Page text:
Being able to place the IO needle precisely in the target area of the tibia is a concern when patients are moving or have the potential to move. Drilling in the wrong place could subject the patient to harm. Special cases of such movement include patients suffering from status epilepticus, and violent patients (drug overdoses or mental status changes) that need to be controlled for their safety and treatment. Epileptic patients may shake violently for prolonged periods, which makes starting an IV nearly impossible. Likewise it may be difficult in these patients to accurately place the VidaPen for IO insertion. Although the target area for successful IO placement is much larger than the target for placement of an IV, this problem will be minimized with a stabilization device. The device must be easy to apply, even in difficult situations in the field.

FIG. 55 depicts the shield 13 of the VidaPen as it is placed against the skin. Stabilization takes place by the placement of cleats 52 on the shield 13. Another version provides for adhesives to be applied to the shield.

FIG. 56A shows a cross-sectional view of a strap 45 that is fitted with a plastic (or other suitable material) guide 53. The strap 45 may be a modified blood pressure cuff, an adhesive band or a Velcro strap that is placed around the leg. FIG. 56B shows a side view.

FIG. 57 illustrates that an “X” 54 is placed on the target area of the anterior tibia prior to attaching the stabilization guide 53. The access hole in the guide is placed over the target “X” 54 and the strap 45 applied around the leg.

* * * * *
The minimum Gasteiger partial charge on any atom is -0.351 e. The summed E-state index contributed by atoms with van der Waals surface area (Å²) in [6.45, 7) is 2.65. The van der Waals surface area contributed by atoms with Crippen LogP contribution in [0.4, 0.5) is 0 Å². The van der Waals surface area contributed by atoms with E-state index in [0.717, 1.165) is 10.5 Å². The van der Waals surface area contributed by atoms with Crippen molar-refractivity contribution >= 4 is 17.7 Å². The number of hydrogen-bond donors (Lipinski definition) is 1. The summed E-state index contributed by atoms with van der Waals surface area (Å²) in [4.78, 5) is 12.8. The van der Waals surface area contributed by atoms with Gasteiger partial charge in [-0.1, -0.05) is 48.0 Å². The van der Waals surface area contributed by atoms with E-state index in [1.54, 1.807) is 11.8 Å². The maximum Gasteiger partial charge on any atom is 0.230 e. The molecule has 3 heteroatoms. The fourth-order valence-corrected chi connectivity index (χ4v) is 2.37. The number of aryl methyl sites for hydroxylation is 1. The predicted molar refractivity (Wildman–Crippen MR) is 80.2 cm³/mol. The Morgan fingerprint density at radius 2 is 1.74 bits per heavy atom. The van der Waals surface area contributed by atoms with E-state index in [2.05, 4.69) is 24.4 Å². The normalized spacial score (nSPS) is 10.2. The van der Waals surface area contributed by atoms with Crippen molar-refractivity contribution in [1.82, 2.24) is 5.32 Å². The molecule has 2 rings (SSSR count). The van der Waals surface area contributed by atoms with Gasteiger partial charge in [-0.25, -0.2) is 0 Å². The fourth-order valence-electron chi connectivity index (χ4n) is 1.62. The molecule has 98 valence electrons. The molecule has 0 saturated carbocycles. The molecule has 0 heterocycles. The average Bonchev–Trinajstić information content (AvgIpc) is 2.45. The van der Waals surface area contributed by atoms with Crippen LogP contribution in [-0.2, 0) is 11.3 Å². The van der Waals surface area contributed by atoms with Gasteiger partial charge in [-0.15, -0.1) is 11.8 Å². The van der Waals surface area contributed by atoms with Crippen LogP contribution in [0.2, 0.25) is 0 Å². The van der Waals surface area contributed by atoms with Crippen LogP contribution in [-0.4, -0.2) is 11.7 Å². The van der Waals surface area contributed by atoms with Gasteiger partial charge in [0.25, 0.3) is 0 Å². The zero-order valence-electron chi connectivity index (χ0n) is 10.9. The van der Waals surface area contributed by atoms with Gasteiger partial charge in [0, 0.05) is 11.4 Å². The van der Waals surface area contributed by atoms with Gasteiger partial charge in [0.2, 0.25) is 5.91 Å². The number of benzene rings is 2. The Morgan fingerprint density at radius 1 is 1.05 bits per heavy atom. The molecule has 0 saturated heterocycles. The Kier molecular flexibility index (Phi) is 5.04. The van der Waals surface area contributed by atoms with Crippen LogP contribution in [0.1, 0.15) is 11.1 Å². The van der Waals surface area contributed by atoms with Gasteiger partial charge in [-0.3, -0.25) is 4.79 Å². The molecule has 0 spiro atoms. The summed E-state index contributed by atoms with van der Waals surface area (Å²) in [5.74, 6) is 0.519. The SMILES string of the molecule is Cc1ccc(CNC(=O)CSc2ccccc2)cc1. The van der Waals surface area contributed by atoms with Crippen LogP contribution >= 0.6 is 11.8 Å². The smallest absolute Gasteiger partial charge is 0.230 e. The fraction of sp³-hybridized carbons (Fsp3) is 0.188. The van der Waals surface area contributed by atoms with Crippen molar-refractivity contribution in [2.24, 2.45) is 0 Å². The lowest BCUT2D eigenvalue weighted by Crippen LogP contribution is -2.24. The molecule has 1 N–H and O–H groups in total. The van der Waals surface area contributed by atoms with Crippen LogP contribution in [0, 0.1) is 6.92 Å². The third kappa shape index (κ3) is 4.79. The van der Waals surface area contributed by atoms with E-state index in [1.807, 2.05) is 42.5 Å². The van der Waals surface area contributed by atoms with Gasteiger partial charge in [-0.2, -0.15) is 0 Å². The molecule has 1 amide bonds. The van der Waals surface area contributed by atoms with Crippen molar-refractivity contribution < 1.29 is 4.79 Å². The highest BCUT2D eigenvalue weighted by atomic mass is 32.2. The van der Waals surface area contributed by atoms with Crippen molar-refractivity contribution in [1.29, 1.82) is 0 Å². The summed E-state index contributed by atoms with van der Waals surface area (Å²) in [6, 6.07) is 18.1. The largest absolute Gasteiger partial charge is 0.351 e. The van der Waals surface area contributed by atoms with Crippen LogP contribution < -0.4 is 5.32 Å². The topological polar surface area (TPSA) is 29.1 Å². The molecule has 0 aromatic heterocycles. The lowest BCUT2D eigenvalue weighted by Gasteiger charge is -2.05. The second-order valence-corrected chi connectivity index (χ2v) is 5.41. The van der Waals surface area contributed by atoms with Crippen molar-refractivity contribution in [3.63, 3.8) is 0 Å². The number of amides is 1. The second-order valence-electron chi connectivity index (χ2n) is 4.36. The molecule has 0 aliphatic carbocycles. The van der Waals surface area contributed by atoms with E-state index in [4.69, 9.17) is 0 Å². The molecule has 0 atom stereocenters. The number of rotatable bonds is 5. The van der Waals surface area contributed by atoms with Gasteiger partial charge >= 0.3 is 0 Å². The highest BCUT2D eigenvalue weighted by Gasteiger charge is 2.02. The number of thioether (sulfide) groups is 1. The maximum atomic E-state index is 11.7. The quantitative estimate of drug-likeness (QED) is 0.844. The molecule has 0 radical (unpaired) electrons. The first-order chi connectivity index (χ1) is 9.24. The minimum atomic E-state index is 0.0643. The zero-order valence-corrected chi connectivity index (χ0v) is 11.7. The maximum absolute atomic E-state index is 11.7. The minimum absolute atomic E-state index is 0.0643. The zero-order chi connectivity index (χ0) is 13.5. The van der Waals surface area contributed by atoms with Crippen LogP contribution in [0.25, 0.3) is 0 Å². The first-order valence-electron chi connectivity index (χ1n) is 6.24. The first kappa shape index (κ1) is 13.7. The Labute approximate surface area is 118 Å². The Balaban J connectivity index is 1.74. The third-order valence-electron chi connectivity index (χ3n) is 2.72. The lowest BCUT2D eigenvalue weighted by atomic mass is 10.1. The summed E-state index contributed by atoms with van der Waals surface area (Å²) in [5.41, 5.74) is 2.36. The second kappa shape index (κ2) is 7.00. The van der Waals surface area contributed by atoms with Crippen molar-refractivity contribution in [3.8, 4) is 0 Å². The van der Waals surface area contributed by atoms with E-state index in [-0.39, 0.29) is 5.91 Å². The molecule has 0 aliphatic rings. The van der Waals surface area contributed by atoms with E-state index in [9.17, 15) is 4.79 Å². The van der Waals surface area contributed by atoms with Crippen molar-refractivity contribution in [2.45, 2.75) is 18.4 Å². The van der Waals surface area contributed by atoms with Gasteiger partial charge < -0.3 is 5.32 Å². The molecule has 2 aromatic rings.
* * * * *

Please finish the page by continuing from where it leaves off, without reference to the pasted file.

FIG. 58 shows the stabilization guide applied to the patient. The target “X” can be clearly seen within the guide 53 orifice.

FIG. 59 shows the VidaPen being used in the patient equipped with the guide. The plastic guide forms a female cone that accurately fits the VidaPen. The VidaPen can be further stabilized with Velcro straps prior to drilling (inserting the IO needle).

VidaVac (Oncology Biopsy Needle)

Oncologists sometimes are not able to successfully obtain a suitable specimen because of mechanical problems. Biopsy needles used today often come out empty because they failed to capture a specimen of bone. When they are successful, the specimen obtained is often inconsistent. Significantly, two procedures are often required because one instrument is required to obtain the bone specimen (biopsy) and another instrument (resulting in a second procedure) is required to obtain the liquid marrow specimen. VidaVac addresses these problems with a powered biopsy needle combined with a specimen needle that can be performed in one procedure.

FIG. 60 shows the tip of the biopsy need 60, which is serrated for better cutting as it is introduced into the target bone. This tip is common on some biopsy needles in use today.